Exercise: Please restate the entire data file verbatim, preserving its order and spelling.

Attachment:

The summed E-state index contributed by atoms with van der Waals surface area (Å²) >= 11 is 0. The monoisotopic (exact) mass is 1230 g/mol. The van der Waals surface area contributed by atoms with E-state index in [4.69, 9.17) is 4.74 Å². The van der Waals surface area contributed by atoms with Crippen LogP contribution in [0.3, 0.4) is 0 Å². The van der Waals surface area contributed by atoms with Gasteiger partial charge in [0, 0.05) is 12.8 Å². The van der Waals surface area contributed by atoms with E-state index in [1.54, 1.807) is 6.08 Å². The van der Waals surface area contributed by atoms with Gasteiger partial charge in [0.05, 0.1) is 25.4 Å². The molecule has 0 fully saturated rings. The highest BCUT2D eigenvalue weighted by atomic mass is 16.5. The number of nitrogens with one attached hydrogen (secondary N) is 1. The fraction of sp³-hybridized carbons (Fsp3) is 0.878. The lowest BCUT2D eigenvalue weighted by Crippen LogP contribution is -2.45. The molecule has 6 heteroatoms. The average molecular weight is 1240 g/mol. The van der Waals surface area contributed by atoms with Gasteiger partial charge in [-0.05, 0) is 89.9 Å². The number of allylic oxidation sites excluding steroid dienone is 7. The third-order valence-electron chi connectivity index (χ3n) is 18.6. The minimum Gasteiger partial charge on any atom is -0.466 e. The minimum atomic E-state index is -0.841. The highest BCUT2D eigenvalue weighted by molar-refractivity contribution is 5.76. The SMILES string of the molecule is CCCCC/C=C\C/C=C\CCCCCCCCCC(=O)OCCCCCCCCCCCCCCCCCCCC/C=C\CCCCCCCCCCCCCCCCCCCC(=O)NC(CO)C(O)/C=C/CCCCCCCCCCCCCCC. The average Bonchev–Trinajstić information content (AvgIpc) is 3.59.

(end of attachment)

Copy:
The summed E-state index contributed by atoms with van der Waals surface area (Å²) >= 11 is 0. The monoisotopic (exact) mass is 1230 g/mol. The van der Waals surface area contributed by atoms with E-state index in [4.69, 9.17) is 4.74 Å². The van der Waals surface area contributed by atoms with Crippen LogP contribution in [0.3, 0.4) is 0 Å². The van der Waals surface area contributed by atoms with Gasteiger partial charge in [0, 0.05) is 12.8 Å². The van der Waals surface area contributed by atoms with E-state index in [1.54, 1.807) is 6.08 Å². The van der Waals surface area contributed by atoms with Gasteiger partial charge in [0.05, 0.1) is 25.4 Å². The molecule has 0 fully saturated rings. The highest BCUT2D eigenvalue weighted by atomic mass is 16.5. The number of nitrogens with one attached hydrogen (secondary N) is 1. The fraction of sp³-hybridized carbons (Fsp3) is 0.878. The lowest BCUT2D eigenvalue weighted by Crippen LogP contribution is -2.45. The molecule has 6 heteroatoms. The average molecular weight is 1240 g/mol. The van der Waals surface area contributed by atoms with Gasteiger partial charge in [-0.05, 0) is 89.9 Å². The number of allylic oxidation sites excluding steroid dienone is 7. The third-order valence-electron chi connectivity index (χ3n) is 18.6. The minimum Gasteiger partial charge on any atom is -0.466 e. The minimum atomic E-state index is -0.841. The highest BCUT2D eigenvalue weighted by molar-refractivity contribution is 5.76. The SMILES string of the molecule is CCCCC/C=C\C/C=C\CCCCCCCCCC(=O)OCCCCCCCCCCCCCCCCCCCC/C=C\CCCCCCCCCCCCCCCCCCCC(=O)NC(CO)C(O)/C=C/CCCCCCCCCCCCCCC. The average Bonchev–Trinajstić information content (AvgIpc) is 3.59.